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HONG KONG — Jet-lagged but chatty and in good spirits, Alber Elbaz visited Hong Kong for a few days to oversee and celebrate the opening of Lanvin’s new flagship, located in the city’s Central district.

This story first appeared in the April 19, 2013 issue of WWD. Subscribe Today.

Lanvin already has six other boutiques in the city, more than it does in Paris. The new store, at 5,380 square feet, carries a more comprehensive assortment of Lanvin’s offerings, including men and women’s ready-to-wear, accessories, men’s made-to-measure, bridal and children’s wear.

Like many other boutiques in densely packed Hong Kong, Lanvin’s new store is tucked away on the second floor. There is a generously sized entry area at street level with an Art Deco chandelier, wooden staircase and playfully arrayed mannequins that were, on opening day, arranged on shelves.

“Every store we have, we try to keep some of the DNA there, but we also try to bring a little bit of the city. None of our stores are similar. Here in Hong Kong, we have this entry and store upstairs. I tried to create differences between the men’s and the women’s,” Elbaz said in an interview the day before the festivities.

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He worked with American architectural firm MR Architecture + Decor on the design and concept for the Hong Kong store. The unit is the fourth worldwide to feature the brand’s new retail concept, which Elbaz described as homey and comfortable.

“I wanted to bring the comfort of home with sitting areas and feeling that you’re not walking into a pharmacy or model agency,” he said.

With seven boutiques in Hong Kong and locations all across Asia including China, Indonesia, Japan, Singapore, Taiwan and Thailand, Lanvin is no longer a small fashion house. Elbaz likes to describe it as “human sized.

“It’s one of the most difficult things, it’s almost like being a teenager. What can you do in order to keep the dream but yet to move it forward,” he said.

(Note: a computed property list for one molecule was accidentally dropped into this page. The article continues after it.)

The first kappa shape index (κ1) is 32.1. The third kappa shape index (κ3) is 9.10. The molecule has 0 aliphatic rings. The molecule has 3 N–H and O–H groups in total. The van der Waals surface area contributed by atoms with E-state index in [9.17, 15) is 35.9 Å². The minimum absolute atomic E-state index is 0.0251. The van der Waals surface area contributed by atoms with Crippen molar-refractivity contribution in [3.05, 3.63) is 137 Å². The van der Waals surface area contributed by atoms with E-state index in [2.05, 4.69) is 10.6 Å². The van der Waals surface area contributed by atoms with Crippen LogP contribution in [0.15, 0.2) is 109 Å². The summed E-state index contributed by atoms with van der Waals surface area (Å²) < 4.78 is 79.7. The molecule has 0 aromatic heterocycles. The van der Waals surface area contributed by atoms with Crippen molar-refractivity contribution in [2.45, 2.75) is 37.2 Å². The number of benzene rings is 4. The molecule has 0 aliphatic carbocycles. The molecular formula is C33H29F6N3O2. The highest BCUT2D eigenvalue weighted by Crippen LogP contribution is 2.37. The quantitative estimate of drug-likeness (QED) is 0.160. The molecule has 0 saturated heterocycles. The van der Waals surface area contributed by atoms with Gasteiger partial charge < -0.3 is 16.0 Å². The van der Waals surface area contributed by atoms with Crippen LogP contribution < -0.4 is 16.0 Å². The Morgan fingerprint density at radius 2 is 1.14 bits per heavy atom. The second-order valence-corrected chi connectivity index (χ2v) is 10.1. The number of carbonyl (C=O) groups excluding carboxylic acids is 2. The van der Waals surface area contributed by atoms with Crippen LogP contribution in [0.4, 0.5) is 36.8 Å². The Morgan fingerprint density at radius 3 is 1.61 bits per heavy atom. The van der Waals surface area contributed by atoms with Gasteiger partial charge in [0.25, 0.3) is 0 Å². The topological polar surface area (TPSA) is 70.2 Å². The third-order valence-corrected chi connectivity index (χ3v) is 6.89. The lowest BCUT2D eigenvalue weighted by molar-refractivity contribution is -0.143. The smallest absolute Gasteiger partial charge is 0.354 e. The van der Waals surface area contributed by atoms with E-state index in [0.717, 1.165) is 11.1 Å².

Though Lanvin is expanding as a company, Elbaz is very much invested in keeping things intimate and personal.

“I think those days when a designer could do one collection with one idea are over. You don’t want to see the same dress because you know what season, you know how much and all your girlfriends have it. For me, it was the idea of making a French couture but in an industrial way so when I do a dress I don’t do hundreds of them. It’s almost this feeling of one-of-a-kind pieces,” he explained.

“I think that luxury is at a turning point. For me, luxury is authentic; it has to be special and unique. The moment everybody has it, it’s no longer a luxury. It may be expensive but not luxury, so I think it has to be special enough to be really luxury,” he added, while emphasizing that luxury isn’t just about material things but family, friends and travel as well.

To celebrate the flagship opening, Lanvin held a ribbon-cutting ceremony Thursday afternoon, followed by cocktails at the new store, which was packed with Lanvin-clad socialites and local celebrities such as actress Niki Chow, songwriter Wyman Wong, Hong Kong actor Simon Yam and Pansy Ho, daughter of Macau and Hong Kong tycoon Stanley Ho. Ho’s party planning company, Occasions, helped organize the bash.

Elbaz was also very involved in planning the festivities. For the celebratory dinner, he chose the 75th floor of an office building. The locale, though striking with high ceilings and floor-to-ceiling windows, is not a common venue for events in Hong Kong.

Like its fashion shows, Lanvin’s Hong Kong dinner party featured a bit of fun. Hats were hung on strings over the tables so that the guests could look like they were wearing hats, without actually having to put them on their heads. Elbaz also drew and wrote notes on the tablecloths, to give a personal touch.

“Somehow in luxury, we are afraid to use a sense of humor because we feel that if we spend so much money, we better be serious. And I always say if you spend so much money, you better laugh about it,” he said.